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Man of the Hole

Man of the Hole

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The last member of one of Brazil’s uncontacted indigenous tribes has died. What does his story tell us about Brazil’s indigenous people?

In footage captured back in 2018, a man can be seen cutting down branches with an axe. 

He’s deep in the Brazilian rainforest…you can hear the birds and insects all around him. 

The person filming is keeping their distance, so in the video you can only see the man through a layer of leaves and undergrowth. 

They’re staying away because that man is the last surviving member of an uncontacted indigenous tribe. 

And earlier this month, he died – and with him a whole tribe passed into history. 

Very little was known about him or his culture. 

We don’t know his name, what language he spoke, or the name of the tribe he came from. 

No one had ever spoken to him. He laid traps and shot arrows at anyone who approached. 

The little we do know comes from an anthropologist called Vincent Carelli who tracked him down in 1998 – and from Brazil’s indigenous protection agency “Funai”, which has been looking out for him for 26 years. 

Because to protect his territory they needed to prove that he existed, which is why they took video clips of him, like the one you heard earlier. 

The first footage of him was filmed in the 1990s. 

A small expedition went out to look at some of the structures he built out in the forest and to see if they could find him. 

[Clip from documentary]

The man built huts from palm leaves and dug deep holes to trap animals and hide from invaders.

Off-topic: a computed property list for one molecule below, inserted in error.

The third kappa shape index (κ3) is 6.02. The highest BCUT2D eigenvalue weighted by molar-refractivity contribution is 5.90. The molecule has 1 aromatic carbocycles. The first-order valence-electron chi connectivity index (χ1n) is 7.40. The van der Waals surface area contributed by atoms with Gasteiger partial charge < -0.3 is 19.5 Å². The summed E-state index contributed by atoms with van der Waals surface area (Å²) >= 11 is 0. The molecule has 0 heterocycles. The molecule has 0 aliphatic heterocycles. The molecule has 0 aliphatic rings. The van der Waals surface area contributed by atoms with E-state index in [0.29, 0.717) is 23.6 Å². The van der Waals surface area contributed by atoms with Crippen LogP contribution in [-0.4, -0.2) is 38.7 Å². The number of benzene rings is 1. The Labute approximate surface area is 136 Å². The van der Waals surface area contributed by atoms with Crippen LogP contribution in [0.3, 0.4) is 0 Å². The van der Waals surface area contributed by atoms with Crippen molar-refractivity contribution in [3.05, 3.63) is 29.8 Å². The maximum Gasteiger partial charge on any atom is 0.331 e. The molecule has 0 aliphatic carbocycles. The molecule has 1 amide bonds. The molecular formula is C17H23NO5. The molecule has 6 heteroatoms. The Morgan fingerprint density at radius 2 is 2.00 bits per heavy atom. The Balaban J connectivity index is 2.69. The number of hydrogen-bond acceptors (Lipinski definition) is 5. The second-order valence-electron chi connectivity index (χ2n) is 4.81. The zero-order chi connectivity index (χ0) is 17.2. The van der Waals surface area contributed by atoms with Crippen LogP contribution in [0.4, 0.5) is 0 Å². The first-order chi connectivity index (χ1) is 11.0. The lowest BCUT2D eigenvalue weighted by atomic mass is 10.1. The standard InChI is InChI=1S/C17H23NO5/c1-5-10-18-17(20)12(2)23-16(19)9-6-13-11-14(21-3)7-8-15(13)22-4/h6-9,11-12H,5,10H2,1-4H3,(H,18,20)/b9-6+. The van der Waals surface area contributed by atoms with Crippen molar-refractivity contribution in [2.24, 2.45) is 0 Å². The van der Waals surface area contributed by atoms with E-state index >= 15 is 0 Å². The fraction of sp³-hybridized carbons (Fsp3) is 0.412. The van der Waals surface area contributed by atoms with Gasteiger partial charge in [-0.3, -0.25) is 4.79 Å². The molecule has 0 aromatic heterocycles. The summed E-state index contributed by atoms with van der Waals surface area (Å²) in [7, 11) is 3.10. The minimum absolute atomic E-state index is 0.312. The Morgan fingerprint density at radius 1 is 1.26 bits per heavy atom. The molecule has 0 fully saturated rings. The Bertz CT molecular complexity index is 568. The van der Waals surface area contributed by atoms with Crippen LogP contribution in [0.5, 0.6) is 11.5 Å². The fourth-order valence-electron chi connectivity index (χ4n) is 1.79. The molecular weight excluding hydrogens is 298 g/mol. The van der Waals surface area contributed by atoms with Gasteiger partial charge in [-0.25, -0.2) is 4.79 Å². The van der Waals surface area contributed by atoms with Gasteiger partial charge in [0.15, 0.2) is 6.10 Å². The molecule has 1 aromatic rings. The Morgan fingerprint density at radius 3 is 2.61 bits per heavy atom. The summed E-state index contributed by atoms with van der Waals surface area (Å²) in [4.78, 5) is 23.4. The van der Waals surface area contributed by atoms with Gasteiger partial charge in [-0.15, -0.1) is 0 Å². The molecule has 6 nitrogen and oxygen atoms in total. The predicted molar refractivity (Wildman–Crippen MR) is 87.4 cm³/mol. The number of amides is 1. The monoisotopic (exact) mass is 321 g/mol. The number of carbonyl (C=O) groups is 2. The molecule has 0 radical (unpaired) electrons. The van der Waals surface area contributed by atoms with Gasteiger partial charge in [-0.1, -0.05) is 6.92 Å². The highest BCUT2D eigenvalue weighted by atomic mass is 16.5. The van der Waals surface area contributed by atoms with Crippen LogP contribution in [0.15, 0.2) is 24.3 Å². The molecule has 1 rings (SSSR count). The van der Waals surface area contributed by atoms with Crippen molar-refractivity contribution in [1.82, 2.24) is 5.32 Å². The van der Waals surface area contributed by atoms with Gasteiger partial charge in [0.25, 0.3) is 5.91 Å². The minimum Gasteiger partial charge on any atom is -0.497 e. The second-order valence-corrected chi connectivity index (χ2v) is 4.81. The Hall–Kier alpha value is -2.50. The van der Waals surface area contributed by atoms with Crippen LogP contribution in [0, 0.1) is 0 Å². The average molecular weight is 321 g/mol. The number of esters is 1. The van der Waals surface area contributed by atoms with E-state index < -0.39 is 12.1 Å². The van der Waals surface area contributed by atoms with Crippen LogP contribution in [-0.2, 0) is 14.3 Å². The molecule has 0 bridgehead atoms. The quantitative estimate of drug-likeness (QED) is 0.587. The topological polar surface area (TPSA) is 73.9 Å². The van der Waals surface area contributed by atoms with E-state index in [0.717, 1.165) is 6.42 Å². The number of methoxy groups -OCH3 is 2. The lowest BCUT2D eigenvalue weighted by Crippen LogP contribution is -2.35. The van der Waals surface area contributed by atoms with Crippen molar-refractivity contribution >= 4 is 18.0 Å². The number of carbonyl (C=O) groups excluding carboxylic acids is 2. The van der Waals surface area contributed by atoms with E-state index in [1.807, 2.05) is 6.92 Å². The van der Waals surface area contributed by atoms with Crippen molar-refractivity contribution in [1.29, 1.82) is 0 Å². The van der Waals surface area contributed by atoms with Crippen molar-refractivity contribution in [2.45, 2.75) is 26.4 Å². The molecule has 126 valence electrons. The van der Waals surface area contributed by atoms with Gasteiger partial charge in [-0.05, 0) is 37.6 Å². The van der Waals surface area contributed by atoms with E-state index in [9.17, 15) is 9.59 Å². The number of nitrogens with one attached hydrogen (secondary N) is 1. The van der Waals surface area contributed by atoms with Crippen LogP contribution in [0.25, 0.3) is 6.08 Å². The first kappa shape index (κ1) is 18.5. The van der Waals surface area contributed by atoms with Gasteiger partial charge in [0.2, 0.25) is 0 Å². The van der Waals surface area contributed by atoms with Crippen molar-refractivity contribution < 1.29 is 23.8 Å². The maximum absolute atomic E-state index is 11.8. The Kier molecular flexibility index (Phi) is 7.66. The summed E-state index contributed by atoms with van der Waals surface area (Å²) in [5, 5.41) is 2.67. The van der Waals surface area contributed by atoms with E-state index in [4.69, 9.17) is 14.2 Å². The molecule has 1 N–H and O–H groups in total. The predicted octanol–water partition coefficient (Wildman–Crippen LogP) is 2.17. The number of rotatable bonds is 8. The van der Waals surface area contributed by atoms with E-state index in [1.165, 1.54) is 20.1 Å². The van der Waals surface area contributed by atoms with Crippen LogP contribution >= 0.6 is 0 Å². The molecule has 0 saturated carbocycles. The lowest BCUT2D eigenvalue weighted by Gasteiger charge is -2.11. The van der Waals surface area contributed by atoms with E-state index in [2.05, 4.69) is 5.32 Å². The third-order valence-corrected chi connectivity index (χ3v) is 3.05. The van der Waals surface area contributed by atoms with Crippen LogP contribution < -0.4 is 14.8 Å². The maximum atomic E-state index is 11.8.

Unusually, he also dug pits inside his houses. 

So the world came to know him as “The man of the hole”. 

But why had this man lived alone for nearly 25 years? 

And what does his life – and death – tell us about indigenous rights in Brazil? 

***

“The Munduruku, along with 300 other indigenous tribes, are facing their biggest threat yet. A presidential promise of logging, mining and dams.”

SBS

Over the last four years, Brazil’s president, Jair Bolsonaro, has waged a war on indigenous rights in the country. 

Under Brazil’s constitution, indigenous people have rights over their traditional lands.

But the president has called them “parasites”, and since he came to power in 2019 he has made it easier for loggers, mining companies and big industrial farms to exploit indigenous lands for profit. 

He has eroded environmental protection laws and installed ministers with close ties to mining and agricultural interests. 

Illegal loggers and miners, emboldened by Jair Bolsonaro’s policies, have murdered indigenous people trying to defend their lands. 

A group of Brazilian tribes have asked the International Criminal Court in the Hague to investigate him for crimes against humanity. 

***

Threats to the lives and territory of indigenous people are nothing new, which is why the “man of the hole” has been alone for so long..

It’s thought that the other members of his tribe were killed decades ago in attacks by local cattle ranchers who wanted the land for themselves. 

The man was vulnerable. He was the last of his tribe, his lands were surrounded by huge ranches, and his territory – and his life – were under threat from those farmers. He needed protection.

That’s why Funai established the Tanaru Reserve in the 1990s, a territory nearly 20,000 hectares in size that’s protected by an injunction called a “Land Protection Order”. 

Now that he’s dead, the reserve might disappear too…

***
With the last indigenous person gone, ranchers will probably try to move into the Tanaru Reserve. 

Environmental organisations want the legal protections on the land to remain as a “memorial” to the man who lived there – and a reminder of “the tragedy of the indigenous genocide”. 

But Jair Bolsonaro and his allies want to get rid of “Land Protection Orders” altogether. When other orders have come up for renewal they’ve lobbied to reduce the amount of land that’s protected. 

Under his leadership, illegal incursions by miners and loggers have increased and there’s little punishment for violating the injunctions…

But there is hope yet for this reserve and others like it. Brazil is going to the polls later this year … and it looks likely that they’ll vote to get rid of Jair Bolsonaro. 

His opponent, Lula da Silva, has promised to protect indigenous lands if he wins. 

If Jair Bolsonaro is defeated, there’s hope that more tribes can be protected.